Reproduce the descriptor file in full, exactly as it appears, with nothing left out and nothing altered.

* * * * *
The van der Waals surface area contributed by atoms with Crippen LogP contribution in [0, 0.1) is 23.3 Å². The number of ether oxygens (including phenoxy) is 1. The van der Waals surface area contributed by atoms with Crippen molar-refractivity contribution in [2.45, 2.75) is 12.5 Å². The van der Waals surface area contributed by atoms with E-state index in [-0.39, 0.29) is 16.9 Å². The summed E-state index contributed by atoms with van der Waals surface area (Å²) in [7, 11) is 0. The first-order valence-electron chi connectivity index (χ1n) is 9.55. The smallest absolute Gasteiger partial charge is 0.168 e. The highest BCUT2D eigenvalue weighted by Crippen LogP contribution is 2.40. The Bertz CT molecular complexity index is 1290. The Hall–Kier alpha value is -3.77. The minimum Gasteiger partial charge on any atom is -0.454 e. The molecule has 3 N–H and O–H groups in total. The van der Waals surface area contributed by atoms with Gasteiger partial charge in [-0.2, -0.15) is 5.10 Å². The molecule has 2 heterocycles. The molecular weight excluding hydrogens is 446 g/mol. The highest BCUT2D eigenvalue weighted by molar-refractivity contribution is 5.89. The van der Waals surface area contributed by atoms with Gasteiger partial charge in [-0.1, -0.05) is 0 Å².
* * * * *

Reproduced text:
The van der Waals surface area contributed by atoms with Crippen LogP contribution in [0, 0.1) is 23.3 Å². The number of ether oxygens (including phenoxy) is 1. The van der Waals surface area contributed by atoms with Crippen molar-refractivity contribution in [2.45, 2.75) is 12.5 Å². The van der Waals surface area contributed by atoms with E-state index in [-0.39, 0.29) is 16.9 Å². The summed E-state index contributed by atoms with van der Waals surface area (Å²) in [7, 11) is 0. The first-order valence-electron chi connectivity index (χ1n) is 9.55. The smallest absolute Gasteiger partial charge is 0.168 e. The highest BCUT2D eigenvalue weighted by Crippen LogP contribution is 2.40. The Bertz CT molecular complexity index is 1290. The Hall–Kier alpha value is -3.77. The minimum Gasteiger partial charge on any atom is -0.454 e. The molecule has 3 N–H and O–H groups in total. The van der Waals surface area contributed by atoms with Gasteiger partial charge in [-0.2, -0.15) is 5.10 Å². The molecule has 2 heterocycles. The molecular weight excluding hydrogens is 446 g/mol. The highest BCUT2D eigenvalue weighted by molar-refractivity contribution is 5.89. The van der Waals surface area contributed by atoms with Gasteiger partial charge in [-0.1, -0.05) is 0 Å².